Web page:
"A piece of paper defines my rights. My acts of defiance enforce them."
OK, let's get a few things straightened out here. A couple of things have fallen off the shelf, and I ought to pick them up, do some vacuuming, straighten this place up a little.
First off, a stopped clock is right a couple of times a day. Glenn Beck appears to be a fraud, but I like what he wrote that I quoted.
I really get the feeling that he is like many Obama supporters: An administration I dislike cannot violate the Constitution with impunity, but I am blind to the violations done in my guy's name.
He did write, "Our collective experience since the Founding has taught us that all governments of every stripe are fascist in nature. They will gobble up as much money, resources, and people as possible unless adequately checked ... All these 'isms' simply reflect the mistaken belief that progressively larger governments are needed to address our problems." Whether he understands that this was true prior to Jan. 20, 2009, is unclear. But at least he appears to grasp truth at the moment. Sadly, I expect he will rediscover his blind spot the day a Republican president is inaugurated, just as most Democrats will have the scales fall from their eyes that day.
A number of simple truths here. The vast majority of US of A citizens are comfortable with "progressively larger governments," as they know of nothing else in their lifetimes. The federal government, however, long ago passed the point where it can sustain its sheer bulk with the
resources available at its command. Its fiscal and moral bankruptcy are obvious to an increasing number of people; sadly, most of these people are pinning their hopes on some sort of revived Republican Party.
"... We hold these truths to be self-evident, that all men are created equal, that they are endowed by their Creator with certain unalienable rights, that among these are life, liberty and the pursuit of happiness. That to secure these rights, governments are instituted among men, deriving their just powers from the consent of the governed. That whenever any form of government becomes destructive to these ends, it is the right of the people to alter or to abolish it, and to institute new government, laying its foundation on such principles and organizing its powers in such form, as to them shall seem most likely to effect their safety and happiness ..."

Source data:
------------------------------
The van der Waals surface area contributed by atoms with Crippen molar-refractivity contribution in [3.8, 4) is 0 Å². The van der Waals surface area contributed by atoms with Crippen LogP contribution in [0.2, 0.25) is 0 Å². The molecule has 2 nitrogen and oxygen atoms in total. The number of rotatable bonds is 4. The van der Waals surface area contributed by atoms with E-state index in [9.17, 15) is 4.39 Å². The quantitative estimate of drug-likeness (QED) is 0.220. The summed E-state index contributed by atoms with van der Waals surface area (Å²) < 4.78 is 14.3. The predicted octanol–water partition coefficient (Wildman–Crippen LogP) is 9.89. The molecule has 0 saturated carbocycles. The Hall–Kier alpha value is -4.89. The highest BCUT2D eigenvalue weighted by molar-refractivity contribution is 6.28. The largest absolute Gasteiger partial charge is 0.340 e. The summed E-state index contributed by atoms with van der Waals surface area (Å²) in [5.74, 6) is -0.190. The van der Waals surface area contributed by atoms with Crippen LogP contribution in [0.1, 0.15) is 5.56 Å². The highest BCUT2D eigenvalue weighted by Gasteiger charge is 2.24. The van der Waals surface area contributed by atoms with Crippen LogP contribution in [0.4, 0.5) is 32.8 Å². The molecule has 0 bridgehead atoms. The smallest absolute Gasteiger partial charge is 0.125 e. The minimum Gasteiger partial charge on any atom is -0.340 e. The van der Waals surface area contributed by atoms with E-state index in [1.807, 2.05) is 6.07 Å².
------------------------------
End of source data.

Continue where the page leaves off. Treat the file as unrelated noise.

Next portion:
A number of things are clear. Much about the U.S. government and its subsidiaries is destructive to the right to life, liberty and the pursuit of happiness — beginning with the notion that the smaller units of government serve the federal government, and not vice versa. Or perhaps beginning with the notion that the governed have consented to all of this. Or perhaps beginning with the notion that the powers being exercised by the government are just.
In any case, an altering or abolition is in order. However, in the immortal words of Macolm Reynolds, "I got no need to beat you, I just want to go my way." How does one go about altering or abolishing a tyrannical government while adhering to the principle
of non-initiation of force?
A housecleaning is in order. But you do not clean a house by demolishing it with explosives and other implements of force. Nor, recent history shows, do you clean the house by clearing it of one sort of vermin and allowing another sort to move in.
Wednesday morning I indulged in a writing exercise recommended by the legendary Ray Bradbury: I compiled a list. As ideas and fragments of ideas and images came to my mind, I wrote them down. It began with simple ideas: "The generous thief. The dinosaur lover." Then I progressed to concepts: "Mudslides as weapons. Sacrificing for an ideal. Future events, seen now in past tense."
And then this:
"A piece of paper defines my rights — my acts of defiance enforce them."
I believe that Thoreauvian statement contains the seeds of how one goes about altering or abolishing a tyrannical form of government while clinging to the Zero Aggression Principle.
More on this as the cobwebs clear from my mind. Your own insights are always welcome; click on the word "comments." See it? Right down here: